My Jesus, My Gun, My Liability.

         While a slim majority of Americans favor tighter gun control, evangelicals form a super-majority of those opposed to stricter gun control laws. Despite 30,000 Americans being killed by gunshot wounds every year – a rate of some 80 people per day. Guns are ubiquitous and gun sales are skyrocketing. Almost half of evangelical Christians own them. Evangelicals are on the front lines to change the legal system to protect the unborn. But they resist legislation to reign-in the equally appalling murder of the post-born. It’s also true that evangelicals like Franklin Graham decry the “sin-sickened” state of America, while lobbying to make it easier for the same morally unfit people to use these weapons.

         We don’t have a gun problem, Mike Huckabee contends, since sin has gotten so bad “we really shouldn’t act so surprised when all hell breaks loose.” Huckabee’s point is made through a gun company which offers a kid-size assault rifle it proudly says “looks, feels, and operates just like Mom and Dad’s gun”.  Normalizing that kid/assault rifle relationship makes a mockery of the 20 dead six and seven years at Sandy Hook. I suppose praising that depraved life-destroying power is the brilliance behind marketing a kid-sized super-soaker that “Keeps the wow factor with the kids.”

         What he doesn’t admit, the immorality extends to evangelicals like God, Guns, and Grits Huckabee– who takes “a clear and decisive stand for principled issues”, yet sermonizes without accepting any responsibility for the suffering guns cause. Evangelicals have detached themselves from the grim consequences of military hardware designed with the sole purpose of killing multiple human beings. In fact, weak restrictions on gun ownership have become an evangelical article of faith. “You can’t be a Christian if you don’t own a gun,” a parachurch honcho preached to an enthusiastic Texas church.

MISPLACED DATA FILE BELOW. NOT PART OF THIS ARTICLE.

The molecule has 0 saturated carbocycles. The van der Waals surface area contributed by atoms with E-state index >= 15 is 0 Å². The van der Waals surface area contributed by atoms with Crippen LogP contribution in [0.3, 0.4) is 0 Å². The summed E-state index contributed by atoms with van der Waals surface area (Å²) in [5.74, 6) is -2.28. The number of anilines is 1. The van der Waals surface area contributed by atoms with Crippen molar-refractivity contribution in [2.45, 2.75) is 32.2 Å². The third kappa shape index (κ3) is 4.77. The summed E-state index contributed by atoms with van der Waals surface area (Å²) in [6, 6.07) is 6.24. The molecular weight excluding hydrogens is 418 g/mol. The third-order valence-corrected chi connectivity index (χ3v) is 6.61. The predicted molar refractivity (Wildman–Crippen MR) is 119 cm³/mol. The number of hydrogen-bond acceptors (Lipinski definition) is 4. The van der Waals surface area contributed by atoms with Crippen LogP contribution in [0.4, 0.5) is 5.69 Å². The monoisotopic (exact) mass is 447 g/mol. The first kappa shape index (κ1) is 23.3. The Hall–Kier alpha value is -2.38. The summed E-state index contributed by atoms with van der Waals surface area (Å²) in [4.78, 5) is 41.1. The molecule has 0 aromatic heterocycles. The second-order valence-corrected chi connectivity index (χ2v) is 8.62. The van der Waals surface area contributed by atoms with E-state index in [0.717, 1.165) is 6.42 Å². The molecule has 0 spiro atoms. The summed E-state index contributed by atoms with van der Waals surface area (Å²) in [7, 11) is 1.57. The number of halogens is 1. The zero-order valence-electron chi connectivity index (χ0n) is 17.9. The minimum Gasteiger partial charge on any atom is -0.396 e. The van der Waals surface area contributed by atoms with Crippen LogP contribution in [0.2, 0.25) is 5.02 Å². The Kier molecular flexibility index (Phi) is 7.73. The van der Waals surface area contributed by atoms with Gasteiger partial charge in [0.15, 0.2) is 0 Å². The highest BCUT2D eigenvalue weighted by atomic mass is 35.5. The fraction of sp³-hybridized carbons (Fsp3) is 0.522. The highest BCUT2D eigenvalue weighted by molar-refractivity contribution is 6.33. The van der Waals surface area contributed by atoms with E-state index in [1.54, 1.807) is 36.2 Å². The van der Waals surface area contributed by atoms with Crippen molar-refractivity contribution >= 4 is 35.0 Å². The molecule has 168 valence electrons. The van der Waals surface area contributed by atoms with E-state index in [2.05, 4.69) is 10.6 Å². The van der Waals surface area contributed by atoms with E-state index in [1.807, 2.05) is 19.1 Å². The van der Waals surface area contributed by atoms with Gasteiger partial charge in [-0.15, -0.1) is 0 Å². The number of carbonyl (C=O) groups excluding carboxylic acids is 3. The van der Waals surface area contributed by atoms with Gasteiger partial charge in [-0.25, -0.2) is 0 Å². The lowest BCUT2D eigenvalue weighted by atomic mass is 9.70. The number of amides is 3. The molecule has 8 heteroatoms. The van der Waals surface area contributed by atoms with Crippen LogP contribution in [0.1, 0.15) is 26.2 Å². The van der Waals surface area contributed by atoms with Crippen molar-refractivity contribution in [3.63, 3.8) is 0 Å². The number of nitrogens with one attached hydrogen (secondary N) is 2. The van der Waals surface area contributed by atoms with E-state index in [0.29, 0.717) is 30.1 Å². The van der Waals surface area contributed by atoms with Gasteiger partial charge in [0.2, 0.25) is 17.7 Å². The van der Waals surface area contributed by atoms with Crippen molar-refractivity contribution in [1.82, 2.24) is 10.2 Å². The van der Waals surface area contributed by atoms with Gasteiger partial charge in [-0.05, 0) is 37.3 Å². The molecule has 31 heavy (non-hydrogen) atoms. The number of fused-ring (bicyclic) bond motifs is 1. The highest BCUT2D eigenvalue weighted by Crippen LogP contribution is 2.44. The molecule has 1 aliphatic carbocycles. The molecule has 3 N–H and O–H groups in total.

Gun manufacturing and gun ownership will never be abolished, but there are rational approaches to regulation that balance responsible gun ownership and public well-being. Americans pay for all sorts of liability insurance to protect them from harm caused through their property. Homeowners, renters, automobile, and toys like boats and motorcycles. Owners of these goods are pooled together based on relative risk.

         If neither Jesus or the government can provide meaningful answers to gun violence, perhaps we should look elsewhere. The only rational approach that seems open to Christians truly troubled by never-ending gun carnage is to encourage market-based solutions to eliminate its free-riding effect on society.  Nothing succeeds better than a good old American knee in the economic balls. I’m suggesting a firearm owner’s liability insurance requirement; a risk-based economic price to be paid like there is for driving a car.

         We all depend on our insurance policies to keep us out of the poorhouse. If for example, a tree on our property drops onto the neighbor’s roof, or our teenage son backs into a Porsche in the Piggly Wiggly parking lot. We live by the rules of a free market economy, and have signed onto its risks and benefits. Vehicle liability insurance covers a risk-taking activity which can potentially result in grievous bodily harm. Very few evangelicals would dream of getting behind the wheel without it.

         Insurance companies subsidize the loss, not taxpayers. Nothing in the Second Amendment precludes the right to bear arms from being conditioned by market factors and similar risk distribution. Until now, there has been no risk-based economic price to be paid like there is for driving a car.

         That’s why I applaud the San Jose’s move to oblige gun owners in the city to carry liability insurance. Gun-humpers are already screaming like someone poked a needle in their eye. It may never make it through the courts. At least it serves as a prototype the rest of the nation should emulate. Maybe not yet for evangelicals. At least until their sincerest “hearts and prayers” reach the moral bottom, they repent and work to heal this wound instead of making it worse.

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